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(CBC)   92-year-old WWII veteran of elite joint American-Canadian paratrooper unit finally deployed, terrifies German tourists at Niagara Falls   (cbc.ca) divider line 30
    More: Hero, American-Canadian, Niagara Falls, WWII, Americans, Canadians, Ralph Mayville, WWII veteran, joints  
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9105 clicks; posted to Main » on 25 May 2014 at 12:35 PM (8 weeks ago)   |  Favorite    |   share:  Share on Twitter share via Email Share on Facebook   more»



30 Comments   (+0 »)
   
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2014-05-25 11:39:29 AM
I think they mean "Devil's Brigade," which was the First Special Service Force, composed of US and Canadian volunteers (the Americans weren't convicts offered release, as the awful 1968 movie claimed).  The "Little Black Devils" are the Royal Winnipeg Rifles.  Either way, a tough old bird!

www.islandnet.com
 
2014-05-25 12:40:25 PM
Hey! I liked that awful 1968 movie! Sheriff Lobo was fantastic.
 
2014-05-25 12:43:10 PM
Very nice.
My 2 cents :)

snyderstreasures.com
 
2014-05-25 01:03:09 PM
In basic training the Canadian Forces one staff member forced us watch The Devils Brigade one evening. Brave souls those boys.
 
2014-05-25 01:04:22 PM
fta "It was so beautiful," said Mayville.

I jump over Monterey. A minute and a half of freefall can let you appreciate things. Let me know when you're in the area, sir, and I'd be proud to buddy-up with you. Single-malt will be involved. Also, a chaser. Possibly women. I make no promises.
 
2014-05-25 01:06:09 PM
Badass.
 
2014-05-25 01:22:07 PM

Rusty Shackleford: I think they mean "Devil's Brigade," which was the First Special Service Force, composed of US and Canadian volunteers (the Americans weren't convicts offered release, as the awful 1968 movie claimed).  The "Little Black Devils" are the Royal Winnipeg Rifles.  Either way, a tough old bird!

[www.islandnet.com image 814x387]


Nope. Black Devils was a standard name for the men.
 
2014-05-25 01:43:01 PM
Awesome.  That is all.
 
2014-05-25 01:43:34 PM
You never know what you are capable of. Why, I never thought I could shoot down a German plane. But last summer I proved myself wrong.
 
2014-05-25 02:16:25 PM

dywed88: Rusty Shackleford: I think they mean "Devil's Brigade," which was the First Special Service Force, composed of US and Canadian volunteers (the Americans weren't convicts offered release, as the awful 1968 movie claimed).  The "Little Black Devils" are the Royal Winnipeg Rifles.  Either way, a tough old bird!

[www.islandnet.com image 814x387]

Nope. Black Devils was a standard name for the men.


Well I'll be darned.  Learn something every day.
 
2014-05-25 02:23:57 PM
Trained in one of the most dangerous jobs in the war apart from flying a bomber, war ended before he was needed to perform his position's most dangerous maneuver?

Damn, that guy must do terribly at the lottery, he used like four lifetime's worth of luck in the space of several months there.  Good times.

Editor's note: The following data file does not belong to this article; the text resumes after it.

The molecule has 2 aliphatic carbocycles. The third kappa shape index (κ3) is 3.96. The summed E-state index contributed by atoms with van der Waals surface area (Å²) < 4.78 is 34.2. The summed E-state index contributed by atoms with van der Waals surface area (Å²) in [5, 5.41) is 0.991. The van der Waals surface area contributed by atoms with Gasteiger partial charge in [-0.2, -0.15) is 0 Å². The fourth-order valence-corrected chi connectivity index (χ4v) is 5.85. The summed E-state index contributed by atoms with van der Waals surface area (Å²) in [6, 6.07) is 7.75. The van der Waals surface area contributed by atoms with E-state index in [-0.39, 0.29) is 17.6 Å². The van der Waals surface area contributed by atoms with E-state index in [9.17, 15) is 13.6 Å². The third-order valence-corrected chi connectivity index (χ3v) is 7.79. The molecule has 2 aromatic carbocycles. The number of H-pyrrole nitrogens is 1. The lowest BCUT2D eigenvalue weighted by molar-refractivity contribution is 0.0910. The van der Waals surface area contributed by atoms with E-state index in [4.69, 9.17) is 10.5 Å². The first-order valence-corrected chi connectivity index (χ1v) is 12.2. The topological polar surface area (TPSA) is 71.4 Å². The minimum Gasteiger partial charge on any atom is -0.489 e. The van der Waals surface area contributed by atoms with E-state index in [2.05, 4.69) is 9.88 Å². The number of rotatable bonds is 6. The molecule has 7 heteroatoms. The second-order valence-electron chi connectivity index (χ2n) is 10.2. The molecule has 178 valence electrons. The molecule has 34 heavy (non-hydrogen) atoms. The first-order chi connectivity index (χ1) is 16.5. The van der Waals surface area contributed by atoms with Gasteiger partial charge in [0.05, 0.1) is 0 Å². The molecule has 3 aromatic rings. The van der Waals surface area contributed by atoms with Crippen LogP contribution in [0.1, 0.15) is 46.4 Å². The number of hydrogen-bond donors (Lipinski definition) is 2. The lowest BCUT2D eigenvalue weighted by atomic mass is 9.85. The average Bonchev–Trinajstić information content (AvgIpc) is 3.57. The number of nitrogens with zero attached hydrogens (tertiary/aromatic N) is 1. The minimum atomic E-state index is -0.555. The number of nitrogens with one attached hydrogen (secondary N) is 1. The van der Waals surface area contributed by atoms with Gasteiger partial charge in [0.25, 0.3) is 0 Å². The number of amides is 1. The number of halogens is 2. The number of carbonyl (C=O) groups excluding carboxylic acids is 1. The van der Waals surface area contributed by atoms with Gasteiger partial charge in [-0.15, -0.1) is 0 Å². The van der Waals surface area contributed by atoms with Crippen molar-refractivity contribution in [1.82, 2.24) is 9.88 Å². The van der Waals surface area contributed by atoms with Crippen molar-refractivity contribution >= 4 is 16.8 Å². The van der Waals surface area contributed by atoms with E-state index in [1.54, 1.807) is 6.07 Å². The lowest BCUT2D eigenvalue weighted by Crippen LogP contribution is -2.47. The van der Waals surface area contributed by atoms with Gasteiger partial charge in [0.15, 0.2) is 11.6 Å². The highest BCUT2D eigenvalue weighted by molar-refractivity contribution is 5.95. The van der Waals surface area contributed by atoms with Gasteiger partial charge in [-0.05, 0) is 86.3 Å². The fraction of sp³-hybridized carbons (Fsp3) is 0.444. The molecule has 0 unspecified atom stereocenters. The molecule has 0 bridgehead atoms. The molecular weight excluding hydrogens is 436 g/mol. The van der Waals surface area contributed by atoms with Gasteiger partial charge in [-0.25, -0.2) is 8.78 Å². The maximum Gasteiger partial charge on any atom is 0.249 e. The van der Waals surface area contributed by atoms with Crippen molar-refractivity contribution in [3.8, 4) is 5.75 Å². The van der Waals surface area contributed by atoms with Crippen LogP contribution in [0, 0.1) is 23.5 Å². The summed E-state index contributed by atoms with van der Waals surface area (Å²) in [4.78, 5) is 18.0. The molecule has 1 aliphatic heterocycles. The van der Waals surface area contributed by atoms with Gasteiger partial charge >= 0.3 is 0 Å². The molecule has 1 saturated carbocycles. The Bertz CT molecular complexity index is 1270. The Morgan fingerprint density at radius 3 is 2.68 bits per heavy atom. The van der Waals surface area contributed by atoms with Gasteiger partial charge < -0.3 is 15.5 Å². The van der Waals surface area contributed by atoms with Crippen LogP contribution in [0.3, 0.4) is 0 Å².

2014-05-25 02:30:56 PM
Well, I'm glad this 92 year old got to skydive.  But if this qualifies him for some special place, then god bless all the hundreds of thousands of recreational skydivers out there and the sacrifices they make to keep our skies more populated with parachutes and gopro cameras than perhaps any other country.  Perhaps.  I haven't checked skydiving numbers.  But just knowing they are out there, twirling and flipping, or maybe just a flat fall, whatever.  Their service will not be forgotten.

I know, I know, it's in his mind where he has a happy place now where he can visit in the recliner everyday and WWII pinup calendar girls salute him with their bare chests and his junk is functional once again
 
2014-05-25 02:45:23 PM

trappedspirit: Well, I'm glad this 92 year old got to skydive.  But if this qualifies him for some special place, then god bless all the hundreds of thousands of recreational skydivers out there and the sacrifices they make to keep our skies more populated with parachutes and gopro cameras than perhaps any other country.  Perhaps.  I haven't checked skydiving numbers.  But just knowing they are out there, twirling and flipping, or maybe just a flat fall, whatever.  Their service will not be forgotten.

I know, I know, it's in his mind where he has a happy place now where he can visit in the recliner everyday and WWII pinup calendar girls salute him with their bare chests and his junk is functional once again


Troll effort:  10/10

Human Being:  I'm pregnant
 
2014-05-25 02:53:48 PM
Glad he got to make the jump!

*SALUTES*
 
2014-05-25 03:19:01 PM
My understanding of Airborne training in WW2 is that each trainee was required to make 5 training jumps before being qualified and receiving their jump wings. If this guy only completed the ground training part of it, he's not a paratrooper. He's just one of thousands of men still in training when the war ended.
 
2014-05-25 03:22:37 PM
He ain't gonna jump no more.
 
2014-05-25 03:30:55 PM
A fitting use of i.imgur.com .
 
2014-05-25 03:36:00 PM

trappedspirit: Well, I'm glad this 92 year old got to skydive.  But if this qualifies him for some special place, then god bless all the hundreds of thousands of recreational skydivers out there and the sacrifices they make to keep our skies more populated with parachutes and gopro cameras than perhaps any other country.  Perhaps.  I haven't checked skydiving numbers.  But just knowing they are out there, twirling and flipping, or maybe just a flat fall, whatever.  Their service will not be forgotten.